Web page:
Whisky Magazine Issue 119
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We find the best bars in Nova Scotia, New Brunswick and Prince Edward Island
For millions of years the Atlantic Ocean has battered and shaped the east coast of Canada. So too does the sea shape its people, cut not from the rugged bedrock but from the cloth of immigrants. With little more than a suitcase and dreams for a better life, their sturdy but impoverished ancestors bid France, Ireland, Scotland and England farewell to set sail in the thousands for this land now known as the Maritimes.
Nearly a century before Canada became a country, the Maritimes: Nova Scotia, New Brunswick and Prince Edward Island enjoyed independent colonial governments and financial prosperity. Back then, the locals mostly drank rum. Today in these small beautiful provinces people relax, enjoy a slower pace of life and extend old fashioned hospitality to the weary whisky traveller. It is common to be invited to a kitchen ceilidh and into people's homes and hearts. Maritimers, like the landscape itself, are rugged individuals quick to offer visitors a hearty welcome and safe harbour.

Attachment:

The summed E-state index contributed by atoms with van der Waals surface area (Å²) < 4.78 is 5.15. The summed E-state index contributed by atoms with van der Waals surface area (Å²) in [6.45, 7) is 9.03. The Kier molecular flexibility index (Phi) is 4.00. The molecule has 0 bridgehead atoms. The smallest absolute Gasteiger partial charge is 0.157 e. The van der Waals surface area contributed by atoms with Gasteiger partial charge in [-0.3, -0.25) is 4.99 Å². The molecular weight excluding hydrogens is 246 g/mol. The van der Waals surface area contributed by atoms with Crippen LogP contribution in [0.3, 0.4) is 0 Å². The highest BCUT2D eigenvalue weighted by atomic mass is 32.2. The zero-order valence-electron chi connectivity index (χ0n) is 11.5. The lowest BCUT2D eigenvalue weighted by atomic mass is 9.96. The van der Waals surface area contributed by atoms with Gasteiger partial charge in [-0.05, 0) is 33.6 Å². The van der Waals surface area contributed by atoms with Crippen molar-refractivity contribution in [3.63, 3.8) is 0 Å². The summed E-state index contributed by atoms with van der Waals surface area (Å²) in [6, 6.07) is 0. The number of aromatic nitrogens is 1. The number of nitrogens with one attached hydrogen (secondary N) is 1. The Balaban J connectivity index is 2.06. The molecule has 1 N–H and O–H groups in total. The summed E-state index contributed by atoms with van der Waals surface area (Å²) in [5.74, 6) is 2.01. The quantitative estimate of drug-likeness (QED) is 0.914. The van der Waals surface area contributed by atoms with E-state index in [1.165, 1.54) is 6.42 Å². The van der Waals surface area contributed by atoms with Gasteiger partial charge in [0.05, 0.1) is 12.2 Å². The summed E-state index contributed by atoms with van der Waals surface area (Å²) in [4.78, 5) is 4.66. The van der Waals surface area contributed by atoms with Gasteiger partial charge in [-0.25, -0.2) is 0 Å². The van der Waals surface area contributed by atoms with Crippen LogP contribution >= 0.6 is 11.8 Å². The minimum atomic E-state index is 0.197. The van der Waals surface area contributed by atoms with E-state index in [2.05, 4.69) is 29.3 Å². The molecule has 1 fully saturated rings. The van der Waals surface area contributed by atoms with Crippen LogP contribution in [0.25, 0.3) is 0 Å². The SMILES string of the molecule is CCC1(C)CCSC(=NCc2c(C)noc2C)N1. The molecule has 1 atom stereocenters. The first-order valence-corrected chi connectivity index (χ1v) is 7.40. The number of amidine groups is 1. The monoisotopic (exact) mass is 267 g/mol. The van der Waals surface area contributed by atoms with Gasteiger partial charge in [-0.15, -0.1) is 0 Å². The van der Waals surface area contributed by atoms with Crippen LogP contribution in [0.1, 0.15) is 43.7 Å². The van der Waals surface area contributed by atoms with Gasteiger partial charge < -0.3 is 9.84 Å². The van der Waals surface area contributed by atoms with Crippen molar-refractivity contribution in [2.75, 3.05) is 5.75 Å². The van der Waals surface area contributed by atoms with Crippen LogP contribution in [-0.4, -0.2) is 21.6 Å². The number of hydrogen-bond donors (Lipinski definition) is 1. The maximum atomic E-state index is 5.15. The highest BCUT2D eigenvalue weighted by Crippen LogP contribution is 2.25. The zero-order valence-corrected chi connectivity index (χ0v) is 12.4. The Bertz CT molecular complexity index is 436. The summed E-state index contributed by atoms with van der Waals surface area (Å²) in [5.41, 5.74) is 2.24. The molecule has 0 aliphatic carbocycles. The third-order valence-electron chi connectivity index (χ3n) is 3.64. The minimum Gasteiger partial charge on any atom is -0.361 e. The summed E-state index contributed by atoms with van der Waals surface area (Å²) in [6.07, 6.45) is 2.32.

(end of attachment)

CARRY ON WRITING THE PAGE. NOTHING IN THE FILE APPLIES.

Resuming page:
Sitting at the head of the Prohibition era's much-storied Rum Row, the Maritimes are steeped in the lore of rum runners, bootleggers, and shipwrecks. The bars, restaurants & pubs clearly reflect this still-proud spirit.
1 Britt's Pub & Eatery
42 Princess Street, Saint John, New Brunswick
In a heritage building with architecture styles that reflect the Loyalists who landed there in the 1700's, this English-style pub was once the studio of renowned artist Miller Britai...